If Prince Edward Island was near the top of the list of places I never thought I’d go, Nova Scotia was a close second. Before planning this vacation, I didn’t know anything about Nova Scotia except that it’s way out east and the capital is Halifax. But once I saw pictures of Cape Breton Island – the easternmost part of the province – I knew I had to go there. The red sand beaches of PEI were very unique, but Cape Breton was my favorite part of this vacation.
Our ferry from PEI docked in Caribou, Nova Scotia and – after a quick grocery run and super classy picnic lunch on the trunk of my car in the Walmart parking lot – we headed off towards Cape Breton Island. It’s only disconnected from the mainland by a thin stretch of water, but it’s an island nevertheless.
Cape Breton Highlands National Park covers a substantial portion of Cape Breton Island. Traversing the island’s perimeter is the Cabot Trail, a 300 mile (480 km) road that’s been labeled one of the most scenic in Canada. It’s easy to see why. The road hugs the coast for much of its journey, cut into the side of the bluffs that rise out of the sea.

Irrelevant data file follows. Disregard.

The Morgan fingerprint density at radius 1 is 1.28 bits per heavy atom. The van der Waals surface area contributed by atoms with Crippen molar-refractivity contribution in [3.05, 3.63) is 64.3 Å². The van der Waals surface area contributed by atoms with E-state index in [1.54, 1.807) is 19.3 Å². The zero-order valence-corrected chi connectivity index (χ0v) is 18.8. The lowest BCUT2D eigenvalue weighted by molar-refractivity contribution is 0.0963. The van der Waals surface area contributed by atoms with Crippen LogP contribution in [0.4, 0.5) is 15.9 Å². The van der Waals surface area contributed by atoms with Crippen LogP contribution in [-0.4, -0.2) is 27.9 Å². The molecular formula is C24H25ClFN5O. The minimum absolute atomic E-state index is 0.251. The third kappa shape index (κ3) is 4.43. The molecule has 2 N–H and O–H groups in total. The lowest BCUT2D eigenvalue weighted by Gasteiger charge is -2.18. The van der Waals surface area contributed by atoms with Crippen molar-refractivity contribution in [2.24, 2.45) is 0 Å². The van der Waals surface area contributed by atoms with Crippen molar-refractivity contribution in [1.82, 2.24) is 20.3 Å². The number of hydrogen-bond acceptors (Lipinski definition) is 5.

We started on the western side, spending our first night at camped at Chéticamp, which is far from my favorite campground ever. Our site was flat and wide open, and had it been crowded that night, our neighbors would have been uncomfortably close. Fortunately it was fairly empty.
Before settling in for the night we headed a couple miles up the road to hike the incredibly beautiful Skyline Trail. From the parking area, the trail cuts through a forest and across a meadow, opening up to an expansive overlook. To the north is the Gulf of St Lawrence, with Prince Edward Island way off in the distance on a clear day. To the east, the lush green land rises abruptly up out of the beautiful blue water. And to the west is the Cabot Trail, winding along the coastline. It’s a roller coaster of a road, and that fact is very evident from this vantage point.
The photos below pretty well sum up the reason this hike is on my All-Time Favorites list. It’s just so beautiful, and standing atop those cliffs staring out over the endlessness of the ocean made me feel like I was at the edge of the world.
Cape Breton is unlike anything I’ve ever seen before (or since) and, for me, this hike was one of the highlights of our vacation!
The Important Stuff:
- Getting there: encircled by the Cabot Trail on Cape Breton Island, accessible from the town of Cheticamp on the west coast or Ingonish on the east coast
- Fees and passes: $7.80/person/day or $19.60/car; Parks Canada Pass accepted
- Camping: Chéticamp; 122 sites, showers, $25.50 CAD/night; reservations accepted
- Hiking: Skyline trail, 4.7 mile (7.6 km) loop… this is definitely a must-do if you’re visiting Cape Breton
- Other: watch for moose (supposedly, though we didn’t see any), be ready to get throughly windblown, and be prepared to drive a roller coaster road!